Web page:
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Jay Gruden expects leadership from Kirk Cousins 'no matter what his contract status is'

Jay Gruden expects leadership from Kirk Cousins 'no matter what his contract status is'

Much like a middle school dance, the Redskins are stuck in an awkward phase with their courting of Kirk Cousins. Clearly, the team likes their passer, enough to pay him nearly $20 million last season and another $24 million this year. Yet, the team can't seem to agree on a price to keep Cousins around for the long-term. 

That leads to some interesting discussions. Earlier this offseason Cousins brought up that not only could his play improve with a multi-year contract, but his leadership as well. 

That is the benefit to the long-term deal. It’s okay, I’m the guy. I’ve got full freedom to lead, full freedom to just be the guy, to make this mine, and to get that permission, if you will. That’s where I think the leash comes off and you’re able to fully go, and I’m excited for that day to come, whether it comes this year or down the road. I can’t wait.

At the NFL League Meetings in Phoenix earlier this week, Washington head coach Jay Gruden was asked if a long-term contract would help Cousins. 

I think being a quarterback in the National Football League you should be a leader and feel good no matter what his contract status is. I think having a long-term contract maybe helps a little bit but I think when we get out on the field on the first game Sunday afternoon, people are going to look to him for leadership. He is going to provide it whether it's a one-year deal or a 10-year deal. I know he is going to play his butt off, compete, prepare and do all the things necessary whatever link the contract is and we are excited to coach him.

Gruden continued, explaining that though Cousins does not have the security of a long-term deal, he is taking home a lot of cash. 

I don't know how difficult it is really, he is making a lot of money and he is doing a nice job. He is having fun, the players love him, respect him and rally around him. The business side of it with the agent and our people is what it is and its thats way with a lot of guys. We are going to have a number of guys with one year contracts and I fully expect them coming in and working their tails off and doing everything right to try and win a championship. That is what it's all about and at the end of the year we will come back to our negotiating table and try to get something done. Ideally you would like everyone to be on their long term contracts but that is obviously not possible.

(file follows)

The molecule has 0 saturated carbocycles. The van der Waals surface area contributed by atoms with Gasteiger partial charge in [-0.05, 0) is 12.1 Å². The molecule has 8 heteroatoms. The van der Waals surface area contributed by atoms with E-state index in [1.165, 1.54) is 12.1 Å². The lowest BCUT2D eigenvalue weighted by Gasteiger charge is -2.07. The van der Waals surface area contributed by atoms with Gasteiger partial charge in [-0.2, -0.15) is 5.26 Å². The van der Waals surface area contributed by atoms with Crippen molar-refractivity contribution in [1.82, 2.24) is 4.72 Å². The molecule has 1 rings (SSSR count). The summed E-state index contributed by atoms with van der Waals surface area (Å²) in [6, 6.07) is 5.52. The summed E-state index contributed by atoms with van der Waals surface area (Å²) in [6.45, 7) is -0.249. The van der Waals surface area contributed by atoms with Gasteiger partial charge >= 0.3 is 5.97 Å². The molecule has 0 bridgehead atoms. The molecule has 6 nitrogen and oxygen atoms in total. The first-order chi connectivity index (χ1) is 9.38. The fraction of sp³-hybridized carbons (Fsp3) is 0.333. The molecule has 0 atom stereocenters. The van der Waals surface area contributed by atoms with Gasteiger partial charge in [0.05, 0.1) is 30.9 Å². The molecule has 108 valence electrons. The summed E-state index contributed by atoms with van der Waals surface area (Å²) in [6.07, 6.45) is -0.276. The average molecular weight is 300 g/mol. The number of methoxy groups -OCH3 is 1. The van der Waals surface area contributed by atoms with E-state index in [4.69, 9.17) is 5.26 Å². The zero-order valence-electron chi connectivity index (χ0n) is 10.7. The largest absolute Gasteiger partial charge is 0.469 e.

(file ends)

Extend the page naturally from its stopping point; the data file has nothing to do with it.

Fans should know that Cousins is not the type of player to allow his contract situation to create a disctraction. While some players would buck at the first franchise tag, Cousins has signed both tags in 2016 and 2017 without hardly a peep of consternation. His work ethic also cannot be questioned, as the 'Skins passer is already working out with new wideouts Terrelle Pryor and second-year man Josh Doctson along with slot star Jamison Crowder on his own dime and time in Florida. Cousins is not the type to miss any optional workouts or camps, whether or not others in his situation might try to send a message to their team. 

Leadership is an innate quality, important for quarterbacks. It can't be bought. Cousins has it. He showed it in 2015 when he made about $600,000. He will show it again in 2017, whether that's on the franchise tag or if the two parties can work out a long-term deal. 

A long-term deal might allow Cousins to feel more secure in his future in Washington, but on the field, in the film room, or in the locker room, Gruden expects to see no change from his quarterback. 

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Redskins Week 3 injury report: Five are listed as questionable

Redskins Week 3 injury report: Five are listed as questionable

The Redskins had a tough, physical game against the Rams last Sunday and it shows on the team’s injury report. Five players are listed as questionable for the coming game against the Raiders at FedEx Field.